You could say that Rocket and Groot come as a pair. Simply by describing the two, they sound hilarious, it’s a talking tree and a “talking racoon” to quote Peter, and that’s what make them appeal to older audiences. Well what makes them appeal to younger audiences you may ask? Well, to be honest, not only does the concept of Groot in itself interest kids but he also sets a good example for them as he often conveys his affection for other life forms, such as when he gives a flower to a young girl in Port No-where. It’s at that point that the younger audience can truly feel a connection between the Guardians, and themselves. And of course the appearance of Rocket may also be appealing to kids, but I wouldn’t exactly call him a good influence!

And of course simply the concept of Port No-where is ridiculous and funny in itself, as the phrase “in the middle of no-where” came to mind when I first saw this film, and that in itself is ironic in this setting, as No-where appears to be an actual place. So, even through locations, the concept of this film is well thought out and links in perfectly with the atmosphere that it’s trying to create, with “serious” planets such as Xander and the homeworld of Ronan, the villain of the film, balancing out the film so that the action and the seriousness are both still there and neither is entirely overused.

And of course the effects need to be mentioned. There are many lengths that this film goes to ensure that we are not disappointed with them from the Ravager ships battling Ronan’s armada to Rocket crashing his ship through Ronan’s leading ship, causing structures to collapse, and frankly, jaws to drop at that moment I first saw it. It was almost like I was seeing everything I wanted Star Wars to be, but at the same time I was glad it wasn’t as of course, it’s good to have something that people who are fans of one franchise, can be fans of another thanks to the similarities between the two.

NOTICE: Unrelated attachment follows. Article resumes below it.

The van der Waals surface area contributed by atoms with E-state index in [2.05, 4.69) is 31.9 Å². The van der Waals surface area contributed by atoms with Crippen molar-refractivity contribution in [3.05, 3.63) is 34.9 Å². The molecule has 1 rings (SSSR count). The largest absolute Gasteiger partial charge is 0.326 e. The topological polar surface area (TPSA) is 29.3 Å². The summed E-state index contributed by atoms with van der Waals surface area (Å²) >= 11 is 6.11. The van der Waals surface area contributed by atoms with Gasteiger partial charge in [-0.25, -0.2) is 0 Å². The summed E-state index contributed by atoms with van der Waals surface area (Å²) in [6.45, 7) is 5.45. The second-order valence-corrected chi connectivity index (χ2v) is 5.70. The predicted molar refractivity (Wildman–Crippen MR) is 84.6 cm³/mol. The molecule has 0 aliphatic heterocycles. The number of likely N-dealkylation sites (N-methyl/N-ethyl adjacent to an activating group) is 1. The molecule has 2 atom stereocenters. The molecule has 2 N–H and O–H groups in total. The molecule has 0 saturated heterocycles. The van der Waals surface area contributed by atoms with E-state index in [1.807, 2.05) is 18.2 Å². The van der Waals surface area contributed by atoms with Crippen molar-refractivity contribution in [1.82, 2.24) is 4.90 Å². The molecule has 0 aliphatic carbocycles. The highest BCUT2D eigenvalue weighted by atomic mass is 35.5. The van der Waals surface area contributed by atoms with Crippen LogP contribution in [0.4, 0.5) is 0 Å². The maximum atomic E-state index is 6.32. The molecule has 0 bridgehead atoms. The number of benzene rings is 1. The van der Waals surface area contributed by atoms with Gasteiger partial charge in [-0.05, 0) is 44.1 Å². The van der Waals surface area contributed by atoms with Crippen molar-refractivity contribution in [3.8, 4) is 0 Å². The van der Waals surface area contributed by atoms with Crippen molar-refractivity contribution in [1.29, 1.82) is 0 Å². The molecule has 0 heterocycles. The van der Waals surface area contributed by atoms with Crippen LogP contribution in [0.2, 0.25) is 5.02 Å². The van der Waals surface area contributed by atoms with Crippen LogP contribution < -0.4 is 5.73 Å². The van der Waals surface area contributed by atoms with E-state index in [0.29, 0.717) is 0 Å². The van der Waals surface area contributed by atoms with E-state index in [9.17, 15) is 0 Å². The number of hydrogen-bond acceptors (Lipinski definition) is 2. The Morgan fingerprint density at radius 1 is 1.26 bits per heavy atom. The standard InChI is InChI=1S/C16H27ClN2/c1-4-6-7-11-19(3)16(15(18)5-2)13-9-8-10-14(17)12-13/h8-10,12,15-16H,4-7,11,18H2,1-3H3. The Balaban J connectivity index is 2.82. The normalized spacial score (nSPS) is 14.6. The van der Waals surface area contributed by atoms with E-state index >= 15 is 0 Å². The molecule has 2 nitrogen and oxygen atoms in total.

And ** SPOILER ** the fact that Michael Rooker's character, Yondo, turns out to be a caring step-father, as we come to realise after watching the second Guardians of the Galaxy film, we start to see this film in a whole different way, and that’s what can be clever about sequels, they can change the way you look back at its predecessors, either in a good or a bad way. As with Star Wars, the famous “I am your father” line changed the entire saga for its fans and made the film released before it seem different in many ways, as you may see certain characters differently, you could even, from then, see Obi Wan as a liar and not want to hear his name from that point on. And you can get a feeling like this from characters in Guardians of the Galaxy, but of course the lie told by Yondo in this first film, was to protect Quill and, instead of this making us hate the character, it makes us respect him further, especially those that view the film as a father themselves.

To conclude though, I think that the Guardians of the Galaxy crew will survive Infinity War. As for some of the other characters such as Tony Stark and Captain America, I wouldn’t be quite so sure about such an idea. But of course only time will tell. I do hope that the comedy comes with them on their transition into Infinity War whilst, at the same time, keeping up with the dark events that will unfold in the final stage of many of the Disney Marvel superhero characters.

Follow Kraig on Twitter @kraigandhismac

Images - IMDb